Malicious SMS messages could knock out the entire US mobile phone network, according to researchers.

Hackers armed with a network of zombie computers could exploit weaknesses in the texting protocol to take the whoel system, security boffins at Pennsylvania State University have claimed.

It is easy enough to build up databases of mobile numbers from specific regions and then flood those numbers with unwanted text messages. Attackers could use publicly available websites or messaging clients on zombie computers to send the text messages, which could eventually jam up the mobile towers that carriers use to send and receive SMS messages.

Because mobile phones use the same small portion of radio frequency, called the control channel, to both set up calls and send SMS messages, a flood of SMS messages could overwhelm a tower and effectively prevent any telephone calls from going through.

This denial-of-service (DoS) technique has been successfully used for years to take down websites, but to date, it has not been used on mobile networks. To be most successful, the attack would need to target telephones within a certain geographic region, but the researchers said that this can be done by using public databases and creative Google searches.

In fact, it would take little more than a cable modem to deny service to large metropolitan areas in the US. For example, a city the size of Washington DC, could be taken out by a DoS attack with a bandwidth of about 2.8Mbit/s, they said.

"The amount of bandwidth that's allocated to the control channel is exceedingly small," said Patrick McDaniel, a professor of computer science and engineering at the university and one of the authors of the report. "The reason why we can mount this attack with so few messages is the fact that there's so little control channel bandwidth to be congested."

In fact, some European networks have already been overwhelmed when legitimate SMS messaging has hit unexpectedly high levels, McDaniel said. "It's happened by accident," he said.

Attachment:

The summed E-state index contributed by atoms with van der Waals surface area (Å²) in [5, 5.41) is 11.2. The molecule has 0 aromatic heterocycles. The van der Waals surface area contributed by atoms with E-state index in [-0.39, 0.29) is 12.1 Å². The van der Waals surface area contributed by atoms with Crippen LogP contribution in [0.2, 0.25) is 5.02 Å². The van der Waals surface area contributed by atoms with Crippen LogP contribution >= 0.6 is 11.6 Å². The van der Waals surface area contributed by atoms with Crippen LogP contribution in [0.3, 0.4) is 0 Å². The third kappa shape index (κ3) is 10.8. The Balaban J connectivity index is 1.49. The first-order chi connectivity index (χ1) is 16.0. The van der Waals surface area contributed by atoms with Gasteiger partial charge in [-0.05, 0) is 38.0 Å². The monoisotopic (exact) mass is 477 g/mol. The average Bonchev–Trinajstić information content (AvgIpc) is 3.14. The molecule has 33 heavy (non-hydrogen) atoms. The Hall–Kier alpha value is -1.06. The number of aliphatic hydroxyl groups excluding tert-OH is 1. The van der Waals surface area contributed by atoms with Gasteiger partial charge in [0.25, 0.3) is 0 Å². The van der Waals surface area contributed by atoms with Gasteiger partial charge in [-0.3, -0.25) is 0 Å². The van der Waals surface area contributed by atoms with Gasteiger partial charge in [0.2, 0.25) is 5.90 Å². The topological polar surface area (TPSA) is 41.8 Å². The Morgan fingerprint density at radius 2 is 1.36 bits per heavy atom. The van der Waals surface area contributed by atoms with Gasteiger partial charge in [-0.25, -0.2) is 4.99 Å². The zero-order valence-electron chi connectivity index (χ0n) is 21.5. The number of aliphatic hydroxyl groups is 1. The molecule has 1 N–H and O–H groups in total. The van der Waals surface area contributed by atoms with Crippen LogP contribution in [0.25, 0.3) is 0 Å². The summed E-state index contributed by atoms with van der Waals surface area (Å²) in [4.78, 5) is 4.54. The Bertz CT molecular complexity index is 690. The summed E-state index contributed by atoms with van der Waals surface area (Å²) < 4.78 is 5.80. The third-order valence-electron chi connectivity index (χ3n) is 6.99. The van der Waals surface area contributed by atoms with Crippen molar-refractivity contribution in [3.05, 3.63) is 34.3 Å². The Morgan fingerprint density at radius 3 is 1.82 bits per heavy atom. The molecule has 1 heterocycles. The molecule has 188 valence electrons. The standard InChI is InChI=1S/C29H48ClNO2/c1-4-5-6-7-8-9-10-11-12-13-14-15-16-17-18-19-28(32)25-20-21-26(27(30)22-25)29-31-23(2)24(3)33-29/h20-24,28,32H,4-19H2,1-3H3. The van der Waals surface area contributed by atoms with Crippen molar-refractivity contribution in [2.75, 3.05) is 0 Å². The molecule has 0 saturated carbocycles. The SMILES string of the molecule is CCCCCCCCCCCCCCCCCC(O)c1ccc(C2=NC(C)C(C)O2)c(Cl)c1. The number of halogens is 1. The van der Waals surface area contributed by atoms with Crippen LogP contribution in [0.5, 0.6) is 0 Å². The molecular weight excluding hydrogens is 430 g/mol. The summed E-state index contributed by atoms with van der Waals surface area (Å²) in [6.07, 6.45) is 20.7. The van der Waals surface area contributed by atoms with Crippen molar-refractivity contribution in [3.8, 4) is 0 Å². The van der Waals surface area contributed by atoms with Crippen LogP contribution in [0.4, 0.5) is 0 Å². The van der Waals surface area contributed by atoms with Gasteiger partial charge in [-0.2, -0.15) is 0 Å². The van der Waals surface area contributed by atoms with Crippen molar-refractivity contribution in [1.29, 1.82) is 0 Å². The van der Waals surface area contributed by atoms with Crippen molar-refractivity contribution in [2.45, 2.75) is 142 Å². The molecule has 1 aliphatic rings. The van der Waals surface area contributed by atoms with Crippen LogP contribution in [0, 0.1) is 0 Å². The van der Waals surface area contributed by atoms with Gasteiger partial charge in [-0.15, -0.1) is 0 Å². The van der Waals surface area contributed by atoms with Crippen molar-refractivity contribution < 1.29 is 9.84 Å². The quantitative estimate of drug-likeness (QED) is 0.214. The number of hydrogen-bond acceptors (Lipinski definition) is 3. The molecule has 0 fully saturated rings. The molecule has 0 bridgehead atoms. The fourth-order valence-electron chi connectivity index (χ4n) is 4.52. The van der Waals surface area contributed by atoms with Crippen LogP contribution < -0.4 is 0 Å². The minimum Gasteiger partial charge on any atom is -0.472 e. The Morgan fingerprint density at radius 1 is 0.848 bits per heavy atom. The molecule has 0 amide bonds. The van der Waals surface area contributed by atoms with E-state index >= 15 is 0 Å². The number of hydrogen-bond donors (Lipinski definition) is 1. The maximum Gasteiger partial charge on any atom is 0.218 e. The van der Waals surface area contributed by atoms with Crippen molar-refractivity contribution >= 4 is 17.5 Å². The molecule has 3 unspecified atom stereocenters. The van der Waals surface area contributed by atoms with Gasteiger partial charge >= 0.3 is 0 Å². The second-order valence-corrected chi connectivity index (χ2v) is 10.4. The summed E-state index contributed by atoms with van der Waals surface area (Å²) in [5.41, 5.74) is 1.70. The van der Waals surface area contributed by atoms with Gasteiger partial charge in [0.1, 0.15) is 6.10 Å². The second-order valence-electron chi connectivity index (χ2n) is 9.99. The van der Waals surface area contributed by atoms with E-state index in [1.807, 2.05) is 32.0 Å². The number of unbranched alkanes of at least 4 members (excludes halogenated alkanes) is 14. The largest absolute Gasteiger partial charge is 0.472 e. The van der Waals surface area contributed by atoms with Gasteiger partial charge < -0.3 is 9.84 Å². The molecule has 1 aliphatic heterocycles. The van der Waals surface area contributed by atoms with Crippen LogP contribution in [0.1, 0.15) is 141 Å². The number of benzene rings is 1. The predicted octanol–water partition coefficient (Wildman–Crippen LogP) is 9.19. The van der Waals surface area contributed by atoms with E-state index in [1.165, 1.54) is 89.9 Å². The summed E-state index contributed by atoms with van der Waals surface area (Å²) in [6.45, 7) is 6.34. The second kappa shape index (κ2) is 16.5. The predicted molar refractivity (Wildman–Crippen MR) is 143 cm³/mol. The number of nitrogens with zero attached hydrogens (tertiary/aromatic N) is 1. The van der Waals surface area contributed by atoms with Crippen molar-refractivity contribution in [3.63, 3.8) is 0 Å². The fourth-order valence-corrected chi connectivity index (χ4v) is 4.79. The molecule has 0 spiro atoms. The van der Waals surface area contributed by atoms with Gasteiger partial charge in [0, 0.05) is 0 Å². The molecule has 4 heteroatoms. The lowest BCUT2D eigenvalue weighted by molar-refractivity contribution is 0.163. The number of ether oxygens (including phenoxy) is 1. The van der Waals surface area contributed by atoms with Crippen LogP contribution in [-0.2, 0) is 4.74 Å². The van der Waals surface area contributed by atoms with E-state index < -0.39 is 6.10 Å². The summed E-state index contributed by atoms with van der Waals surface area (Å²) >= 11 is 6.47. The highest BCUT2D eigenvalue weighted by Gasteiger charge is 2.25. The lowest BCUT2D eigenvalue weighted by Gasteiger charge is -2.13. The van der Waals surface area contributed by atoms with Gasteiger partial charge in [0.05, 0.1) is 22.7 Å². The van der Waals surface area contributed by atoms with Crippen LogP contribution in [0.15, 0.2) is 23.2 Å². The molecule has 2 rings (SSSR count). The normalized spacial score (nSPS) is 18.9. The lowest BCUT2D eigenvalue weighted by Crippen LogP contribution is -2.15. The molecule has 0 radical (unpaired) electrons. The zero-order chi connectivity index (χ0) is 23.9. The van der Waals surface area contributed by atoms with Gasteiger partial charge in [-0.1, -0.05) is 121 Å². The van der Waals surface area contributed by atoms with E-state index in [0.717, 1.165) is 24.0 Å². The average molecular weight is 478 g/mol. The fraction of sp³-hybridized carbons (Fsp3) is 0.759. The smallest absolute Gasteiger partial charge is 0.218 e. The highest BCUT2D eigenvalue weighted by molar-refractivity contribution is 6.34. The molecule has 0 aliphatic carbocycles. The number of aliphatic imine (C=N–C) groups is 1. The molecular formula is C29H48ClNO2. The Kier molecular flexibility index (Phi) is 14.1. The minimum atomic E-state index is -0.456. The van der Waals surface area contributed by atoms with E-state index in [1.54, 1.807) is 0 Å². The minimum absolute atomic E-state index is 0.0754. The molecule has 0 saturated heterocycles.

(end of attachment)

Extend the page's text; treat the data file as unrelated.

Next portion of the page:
Though McDaniel and his fellow researchers said they expect US carriers to change practices in response to their research, the report did not come as a surprise to some.

"We're aware of this potential, and it is a very limited potential," said John Polivka, a spokesman for Sprint Nextel. "We have measures in place now to protect the network and our customers, including what's been described in this paper."

Even a successful attack would, at best, shut down most networks for only a short period of time, said Shiv Bakhshi, director of wireless infrastructure research with IDC. "Every network operator has to be aware of this," he said. "If for no other reason than they have seen such clogging with the legitimate use of SMS messaging."

Still, the researchers have a few basic recommendations that could significantly mitigate the risk of this type of attack, McDaniel said. Mobile operators could, for example, separate the text messaging and phone call initiation features within the control channel. They could also make it harder for attackers to do on-line reconnaissance by reducing the amount of information they provide on the Internet, he said.